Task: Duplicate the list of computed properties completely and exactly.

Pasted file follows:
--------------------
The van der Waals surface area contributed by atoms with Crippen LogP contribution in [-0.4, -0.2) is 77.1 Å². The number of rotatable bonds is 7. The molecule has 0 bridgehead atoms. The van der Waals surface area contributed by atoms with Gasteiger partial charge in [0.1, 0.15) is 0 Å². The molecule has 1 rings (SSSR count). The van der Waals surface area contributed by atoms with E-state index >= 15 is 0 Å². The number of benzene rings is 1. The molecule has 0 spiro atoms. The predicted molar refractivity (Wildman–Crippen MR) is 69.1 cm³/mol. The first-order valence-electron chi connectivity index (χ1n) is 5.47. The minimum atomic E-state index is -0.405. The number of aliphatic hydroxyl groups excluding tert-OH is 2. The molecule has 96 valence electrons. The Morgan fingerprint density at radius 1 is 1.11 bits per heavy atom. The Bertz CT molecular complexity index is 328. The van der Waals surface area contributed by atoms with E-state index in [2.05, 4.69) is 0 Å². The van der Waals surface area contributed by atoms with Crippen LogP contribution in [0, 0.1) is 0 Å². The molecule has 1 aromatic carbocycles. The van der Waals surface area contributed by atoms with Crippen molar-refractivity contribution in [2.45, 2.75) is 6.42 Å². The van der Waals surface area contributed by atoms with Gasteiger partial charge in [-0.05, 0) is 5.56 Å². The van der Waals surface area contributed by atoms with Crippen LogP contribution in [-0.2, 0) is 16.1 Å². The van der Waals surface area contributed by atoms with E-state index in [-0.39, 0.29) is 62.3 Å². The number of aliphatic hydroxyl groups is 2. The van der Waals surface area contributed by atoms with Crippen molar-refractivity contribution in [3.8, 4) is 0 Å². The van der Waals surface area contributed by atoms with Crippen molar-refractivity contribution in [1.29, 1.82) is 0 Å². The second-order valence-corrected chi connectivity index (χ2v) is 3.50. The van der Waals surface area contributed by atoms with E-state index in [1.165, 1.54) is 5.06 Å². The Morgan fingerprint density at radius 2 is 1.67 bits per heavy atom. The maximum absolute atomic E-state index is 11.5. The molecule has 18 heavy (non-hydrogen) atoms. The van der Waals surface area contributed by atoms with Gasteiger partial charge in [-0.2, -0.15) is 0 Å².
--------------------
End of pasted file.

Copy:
The van der Waals surface area contributed by atoms with Crippen LogP contribution in [-0.4, -0.2) is 77.1 Å². The number of rotatable bonds is 7. The molecule has 0 bridgehead atoms. The van der Waals surface area contributed by atoms with Gasteiger partial charge in [0.1, 0.15) is 0 Å². The molecule has 1 rings (SSSR count). The van der Waals surface area contributed by atoms with E-state index >= 15 is 0 Å². The number of benzene rings is 1. The molecule has 0 spiro atoms. The predicted molar refractivity (Wildman–Crippen MR) is 69.1 cm³/mol. The first-order valence-electron chi connectivity index (χ1n) is 5.47. The minimum atomic E-state index is -0.405. The number of aliphatic hydroxyl groups excluding tert-OH is 2. The molecule has 96 valence electrons. The Morgan fingerprint density at radius 1 is 1.11 bits per heavy atom. The Bertz CT molecular complexity index is 328. The van der Waals surface area contributed by atoms with E-state index in [2.05, 4.69) is 0 Å². The van der Waals surface area contributed by atoms with Crippen LogP contribution in [0, 0.1) is 0 Å². The molecule has 1 aromatic carbocycles. The van der Waals surface area contributed by atoms with Crippen molar-refractivity contribution in [2.45, 2.75) is 6.42 Å². The van der Waals surface area contributed by atoms with Gasteiger partial charge in [-0.05, 0) is 5.56 Å². The van der Waals surface area contributed by atoms with Crippen LogP contribution in [-0.2, 0) is 16.1 Å². The van der Waals surface area contributed by atoms with E-state index in [-0.39, 0.29) is 62.3 Å². The number of aliphatic hydroxyl groups is 2. The van der Waals surface area contributed by atoms with Crippen molar-refractivity contribution in [3.8, 4) is 0 Å². The van der Waals surface area contributed by atoms with Crippen molar-refractivity contribution in [1.29, 1.82) is 0 Å². The second-order valence-corrected chi connectivity index (χ2v) is 3.50. The van der Waals surface area contributed by atoms with E-state index in [1.165, 1.54) is 5.06 Å². The Morgan fingerprint density at radius 2 is 1.67 bits per heavy atom. The maximum absolute atomic E-state index is 11.5. The molecule has 18 heavy (non-hydrogen) atoms. The van der Waals surface area contributed by atoms with Gasteiger partial charge in [-0.2, -0.15) is 0 Å².